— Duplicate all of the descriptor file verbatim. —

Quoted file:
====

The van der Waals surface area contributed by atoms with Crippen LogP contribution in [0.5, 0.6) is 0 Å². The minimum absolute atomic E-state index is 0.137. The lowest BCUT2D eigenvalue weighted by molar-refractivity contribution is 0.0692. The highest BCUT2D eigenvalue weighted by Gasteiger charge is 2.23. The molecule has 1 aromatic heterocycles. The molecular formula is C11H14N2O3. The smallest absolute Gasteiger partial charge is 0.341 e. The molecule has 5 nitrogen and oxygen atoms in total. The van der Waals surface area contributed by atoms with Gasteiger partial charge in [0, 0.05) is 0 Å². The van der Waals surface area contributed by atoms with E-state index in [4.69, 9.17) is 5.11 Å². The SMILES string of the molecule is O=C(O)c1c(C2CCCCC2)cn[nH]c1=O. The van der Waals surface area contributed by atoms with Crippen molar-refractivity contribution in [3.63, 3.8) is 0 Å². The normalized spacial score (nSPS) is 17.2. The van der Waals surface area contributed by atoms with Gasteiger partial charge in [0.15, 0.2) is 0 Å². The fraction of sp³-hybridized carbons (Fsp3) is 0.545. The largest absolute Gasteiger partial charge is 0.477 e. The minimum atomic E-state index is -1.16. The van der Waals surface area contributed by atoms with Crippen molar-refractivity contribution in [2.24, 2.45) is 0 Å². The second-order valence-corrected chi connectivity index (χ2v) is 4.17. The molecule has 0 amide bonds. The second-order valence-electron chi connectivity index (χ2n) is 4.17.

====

The van der Waals surface area contributed by atoms with Crippen LogP contribution in [0.5, 0.6) is 0 Å². The minimum absolute atomic E-state index is 0.137. The lowest BCUT2D eigenvalue weighted by molar-refractivity contribution is 0.0692. The highest BCUT2D eigenvalue weighted by Gasteiger charge is 2.23. The molecule has 1 aromatic heterocycles. The molecular formula is C11H14N2O3. The smallest absolute Gasteiger partial charge is 0.341 e. The molecule has 5 nitrogen and oxygen atoms in total. The van der Waals surface area contributed by atoms with Gasteiger partial charge in [0, 0.05) is 0 Å². The van der Waals surface area contributed by atoms with E-state index in [4.69, 9.17) is 5.11 Å². The SMILES string of the molecule is O=C(O)c1c(C2CCCCC2)cn[nH]c1=O. The van der Waals surface area contributed by atoms with Crippen molar-refractivity contribution in [3.63, 3.8) is 0 Å². The normalized spacial score (nSPS) is 17.2. The van der Waals surface area contributed by atoms with Gasteiger partial charge in [0.15, 0.2) is 0 Å². The fraction of sp³-hybridized carbons (Fsp3) is 0.545. The largest absolute Gasteiger partial charge is 0.477 e. The minimum atomic E-state index is -1.16. The van der Waals surface area contributed by atoms with Crippen molar-refractivity contribution in [2.24, 2.45) is 0 Å². The second-order valence-corrected chi connectivity index (χ2v) is 4.17. The molecule has 0 amide bonds. The second-order valence-electron chi connectivity index (χ2n) is 4.17.